Second-Seeded Squash Eyes Biggest Prize As Team Champs Come To Jadwin
Three years after hosting arguably the greatest championship match in the history of college squash, the second-ranked Princeton Tigers have rounded into form at the perfect time and are ready to take another shot at the sport's biggest prize.
The top eight programs in the nation will make their way to the Jadwin Squash Courts this weekend for the 2012 CSA Potter Cup Championships, which begin Friday at noon and will continue through the 12:30 championship match Sunday. While 13-time reigning champion Trinity will lead the field, the depth of talent within the quarterfinalists is as strong as it has ever been.
Princeton, which earned the second seed by sweeping through the league and capturing its 17th Ivy title, will open play Friday afternoon at 1:30 against seventh-seeded Dartmouth; Princeton scored an 8-1 road victory in Hanover last month.
A win would send Princeton into the 11:30 a.m. semifinal, which would be against either third-seeded Yale or sixth-seeded Cornell. The depth in the field is evident in this quarterfinal; Yale scored a 5-4 home victory over the Big Red on the same day Princeton defeated Dartmouth. Of the nine Yale-Cornell matches, only three were 3-0 scores and Yale won one match 14-12 in the fifth.
The winner will face the survivor of the top half of the draw, which has been Trinity-owned real estate since its championship reign began in 1999. This could be the Bantams' toughest road to the final, though. Following a quarterfinal against Franklin & Marshall Friday afternoon (4), Trinity will face either fourth-ranked Harvard or fifth-ranked Rochester Saturday at 2:30.
Trinity defeated Harvard 7-2 during the regular season, though the Bantams won three matches by 3-2 scores and three others by 3-1 scores. Trinity also beat Rochester 7-2, though two of its wins went five games.
Princeton's lone loss this season came at Trinity (7-2) in the Tigers' first match following the finals break. Princeton lost three matches by 3-2 scores, and two of those were two-point losses in the fifth game.
GoPrincetonTigers.TV will provide live video coverage of five matches this weekend, including both semifinals and Sunday's championship final. Friday's coverage from courts 1-2-3 will include both the Princeton-Dartmouth and Trinity-Franklin & Marshall matches; both the Yale-Cornell and Harvard-Rochester matches will be played on courts 8-10.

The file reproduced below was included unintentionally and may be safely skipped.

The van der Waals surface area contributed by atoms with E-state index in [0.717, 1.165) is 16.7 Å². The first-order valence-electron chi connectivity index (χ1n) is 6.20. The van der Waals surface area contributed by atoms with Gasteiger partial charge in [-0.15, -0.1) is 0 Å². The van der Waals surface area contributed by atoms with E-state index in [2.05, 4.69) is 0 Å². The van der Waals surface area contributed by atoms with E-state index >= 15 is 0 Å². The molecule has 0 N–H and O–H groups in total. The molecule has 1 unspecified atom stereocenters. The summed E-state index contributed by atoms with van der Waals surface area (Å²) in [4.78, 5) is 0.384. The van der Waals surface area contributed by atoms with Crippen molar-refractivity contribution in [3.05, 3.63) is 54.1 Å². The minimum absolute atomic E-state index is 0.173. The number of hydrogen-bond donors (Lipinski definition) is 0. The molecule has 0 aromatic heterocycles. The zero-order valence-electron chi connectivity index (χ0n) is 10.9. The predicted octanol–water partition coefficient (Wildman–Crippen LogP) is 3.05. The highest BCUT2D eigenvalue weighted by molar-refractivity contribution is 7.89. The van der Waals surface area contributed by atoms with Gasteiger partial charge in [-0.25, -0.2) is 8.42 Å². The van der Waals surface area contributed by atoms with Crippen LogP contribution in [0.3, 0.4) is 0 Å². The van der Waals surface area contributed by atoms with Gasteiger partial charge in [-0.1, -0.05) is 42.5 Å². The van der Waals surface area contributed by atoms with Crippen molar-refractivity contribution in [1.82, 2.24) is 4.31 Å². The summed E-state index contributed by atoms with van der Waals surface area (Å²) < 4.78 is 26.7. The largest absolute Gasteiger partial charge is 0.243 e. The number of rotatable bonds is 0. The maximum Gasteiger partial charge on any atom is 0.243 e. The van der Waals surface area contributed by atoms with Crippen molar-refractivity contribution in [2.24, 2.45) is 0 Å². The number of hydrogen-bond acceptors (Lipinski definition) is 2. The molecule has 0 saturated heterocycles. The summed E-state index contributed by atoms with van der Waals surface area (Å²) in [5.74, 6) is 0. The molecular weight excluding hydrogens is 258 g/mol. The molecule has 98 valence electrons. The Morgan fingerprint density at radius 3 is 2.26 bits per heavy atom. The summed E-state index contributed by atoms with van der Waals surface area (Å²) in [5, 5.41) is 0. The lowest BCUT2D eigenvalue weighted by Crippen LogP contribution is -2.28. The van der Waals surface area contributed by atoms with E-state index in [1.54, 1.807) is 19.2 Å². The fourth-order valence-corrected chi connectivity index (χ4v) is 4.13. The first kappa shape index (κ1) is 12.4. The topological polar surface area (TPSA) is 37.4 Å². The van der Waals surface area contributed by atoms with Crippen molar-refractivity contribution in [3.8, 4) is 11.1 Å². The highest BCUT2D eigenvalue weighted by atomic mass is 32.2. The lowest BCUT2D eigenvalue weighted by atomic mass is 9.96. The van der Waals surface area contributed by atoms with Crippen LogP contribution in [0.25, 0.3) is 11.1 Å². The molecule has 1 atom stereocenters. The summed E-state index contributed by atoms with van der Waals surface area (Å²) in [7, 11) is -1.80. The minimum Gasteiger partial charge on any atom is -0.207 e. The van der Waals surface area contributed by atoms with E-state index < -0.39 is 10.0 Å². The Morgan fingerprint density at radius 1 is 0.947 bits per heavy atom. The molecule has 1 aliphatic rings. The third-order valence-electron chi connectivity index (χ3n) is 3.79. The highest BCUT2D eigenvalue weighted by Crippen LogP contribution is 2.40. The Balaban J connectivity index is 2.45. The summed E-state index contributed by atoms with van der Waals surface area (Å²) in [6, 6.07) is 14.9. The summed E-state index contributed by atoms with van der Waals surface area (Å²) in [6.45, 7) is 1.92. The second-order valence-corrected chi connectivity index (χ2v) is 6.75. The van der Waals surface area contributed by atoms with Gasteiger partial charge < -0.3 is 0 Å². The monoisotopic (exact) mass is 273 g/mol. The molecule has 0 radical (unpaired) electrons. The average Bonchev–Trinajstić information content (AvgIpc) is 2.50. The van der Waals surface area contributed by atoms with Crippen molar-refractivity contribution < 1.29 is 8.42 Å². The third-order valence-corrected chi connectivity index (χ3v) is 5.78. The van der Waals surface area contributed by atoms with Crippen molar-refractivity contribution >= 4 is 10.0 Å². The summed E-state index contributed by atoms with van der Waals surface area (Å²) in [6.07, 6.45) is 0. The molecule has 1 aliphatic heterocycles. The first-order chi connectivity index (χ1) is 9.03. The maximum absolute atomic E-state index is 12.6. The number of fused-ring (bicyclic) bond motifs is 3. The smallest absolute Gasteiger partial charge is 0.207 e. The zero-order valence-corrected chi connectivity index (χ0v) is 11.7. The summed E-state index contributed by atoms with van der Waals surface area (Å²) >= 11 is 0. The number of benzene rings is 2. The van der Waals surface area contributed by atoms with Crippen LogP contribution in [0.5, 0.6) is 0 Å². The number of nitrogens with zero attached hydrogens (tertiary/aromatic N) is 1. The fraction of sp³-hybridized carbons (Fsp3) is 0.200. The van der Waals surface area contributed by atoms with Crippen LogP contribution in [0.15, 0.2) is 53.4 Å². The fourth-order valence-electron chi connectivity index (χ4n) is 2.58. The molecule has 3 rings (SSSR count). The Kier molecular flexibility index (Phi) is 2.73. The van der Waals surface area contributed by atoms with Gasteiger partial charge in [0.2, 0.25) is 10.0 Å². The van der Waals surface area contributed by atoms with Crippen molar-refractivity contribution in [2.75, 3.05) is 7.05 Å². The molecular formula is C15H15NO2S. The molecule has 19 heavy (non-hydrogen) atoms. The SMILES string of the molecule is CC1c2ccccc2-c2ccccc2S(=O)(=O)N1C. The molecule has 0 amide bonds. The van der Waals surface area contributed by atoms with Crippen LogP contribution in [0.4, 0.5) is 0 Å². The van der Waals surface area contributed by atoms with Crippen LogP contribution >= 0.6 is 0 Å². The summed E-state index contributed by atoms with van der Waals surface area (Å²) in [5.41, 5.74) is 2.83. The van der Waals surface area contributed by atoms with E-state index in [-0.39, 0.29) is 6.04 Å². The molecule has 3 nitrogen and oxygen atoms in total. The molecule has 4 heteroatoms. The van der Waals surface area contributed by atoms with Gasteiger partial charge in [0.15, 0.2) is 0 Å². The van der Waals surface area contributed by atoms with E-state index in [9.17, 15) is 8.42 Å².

For Princeton head coach Bob Callahan, this will be his fourth straight opportunity to capture the national team championship with a memorable senior class. In his first three, he came up one match short.
In 2003, seniors Will Evans, David Yik, Dan Rutherford and Eric Pearson led Princeton to a renaissance in the Ivy League. After not winning an Ivy title throughout the 1990s, that crew brought an Ivy title as freshmen, and they followed with two more before lining up against Trinity for the 2003 national championship. They stepped one spot backwards in the lineup after the arrival of freshman phenom Yasser El Halaby, who would go on to win his first of four straight individual titles that season.
Princeton won in each of the top four positions in the lineup. Trinity won everywhere else.
Trinity 5, Princeton 4.
Three years later, El Halaby was the star of the sport and the eventual Roper Trophy recipient as the top senior male student-athlete at Princeton. He was bolstered by three freshmen who formed another formidable force at the top of the lineup.
Once again, Princeton won in each of the top four positions in the lineup. Trinity won everywhere else.
Trinity 5, Princeton 4.
Three years later, those three freshmen were the well-known "Amigos" of the four-time reigning Ivy League champion. Mauricio Sanchez, Kimlee Wong and Hesham El Halaby led one of the strongest teams in the history of the league. Princeton had won 12 straight Ivy matches by a combined individual game score of 322-2.
Trinity brought arguably its best of 13 national championship teams to Jadwin for what turned into a 6.5-hour epic.
Trinity led 1-0. Princeton led 2-1. Trinity led 3-2. Princeton led 4-3.
Princeton was two points away from a championship on one court and four points away on the other, but Trinity came away with two five-game victories to win its 11th straight championship by the same 5-4 score.
This year, Callahan will send four more seniors into the Potter Cup Championships, including co-captains Chris Callis and Kelly Shannon, both of whom played in the 2009 final. Callis and Shannon play the No. 2 and 4 positions for Princeton, and they are both enjoying healthy and successful finishes to injury-plagued careers. No. 6 Clay Blackiston has been Princeton most consistent player over the last month, while veteran David Pena has worked his game back into form in time to play No. 9 in his final home weekend.
Princeton will have each class represented by at least one player in the remaining five spots, including a junior class of No. 1 Todd Harrity and No. 8 Steve Harrington. Harrity, the reigning individual national champion, has never lost a match at Jadwin, while Harrington posted the clinching wins against both Yale and Cornell.
Sophomore Dylan Ward played a huge role in the Ivy title as well, as he won the clincher at 4-4 against Harvard in January. Ward, who plays No. 7, has lost only match this season and has been one of the best stories of the season for Princeton, which was viewed as an underdog to both Harvard and Yale prior to the season.
Like each of the previous three finalists mentioned here, the 2012 Princeton team has strong freshmen near the top of the lineup. Both Tyler Osborne (No. 3) and Samuel Kang (No. 5) have played with the poise of veterans, and both could provide key early wins for Princeton this weekend.
Full coverage of the weekend will be available on GoPrincetonTigers.com.